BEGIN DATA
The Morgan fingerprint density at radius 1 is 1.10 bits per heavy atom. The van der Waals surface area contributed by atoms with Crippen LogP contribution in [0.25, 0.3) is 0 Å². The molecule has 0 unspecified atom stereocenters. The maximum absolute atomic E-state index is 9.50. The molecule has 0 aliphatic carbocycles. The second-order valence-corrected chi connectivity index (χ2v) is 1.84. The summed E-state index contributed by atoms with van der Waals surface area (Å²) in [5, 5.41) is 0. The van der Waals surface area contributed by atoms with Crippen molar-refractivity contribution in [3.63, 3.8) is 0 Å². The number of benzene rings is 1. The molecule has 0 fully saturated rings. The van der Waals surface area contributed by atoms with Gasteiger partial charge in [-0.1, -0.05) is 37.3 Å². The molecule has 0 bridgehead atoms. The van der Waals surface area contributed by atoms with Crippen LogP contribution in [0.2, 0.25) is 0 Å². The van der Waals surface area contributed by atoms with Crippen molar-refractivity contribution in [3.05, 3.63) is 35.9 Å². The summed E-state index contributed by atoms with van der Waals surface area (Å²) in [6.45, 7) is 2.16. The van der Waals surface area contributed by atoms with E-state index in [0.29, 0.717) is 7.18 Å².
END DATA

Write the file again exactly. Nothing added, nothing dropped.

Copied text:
The Morgan fingerprint density at radius 1 is 1.10 bits per heavy atom. The van der Waals surface area contributed by atoms with Crippen LogP contribution in [0.25, 0.3) is 0 Å². The molecule has 0 unspecified atom stereocenters. The maximum absolute atomic E-state index is 9.50. The molecule has 0 aliphatic carbocycles. The second-order valence-corrected chi connectivity index (χ2v) is 1.84. The summed E-state index contributed by atoms with van der Waals surface area (Å²) in [5, 5.41) is 0. The van der Waals surface area contributed by atoms with Crippen molar-refractivity contribution in [3.63, 3.8) is 0 Å². The number of benzene rings is 1. The molecule has 0 fully saturated rings. The van der Waals surface area contributed by atoms with Gasteiger partial charge in [-0.1, -0.05) is 37.3 Å². The molecule has 0 bridgehead atoms. The van der Waals surface area contributed by atoms with Crippen LogP contribution in [0.2, 0.25) is 0 Å². The van der Waals surface area contributed by atoms with Crippen molar-refractivity contribution in [3.05, 3.63) is 35.9 Å². The summed E-state index contributed by atoms with van der Waals surface area (Å²) in [6.45, 7) is 2.16. The van der Waals surface area contributed by atoms with E-state index in [0.29, 0.717) is 7.18 Å².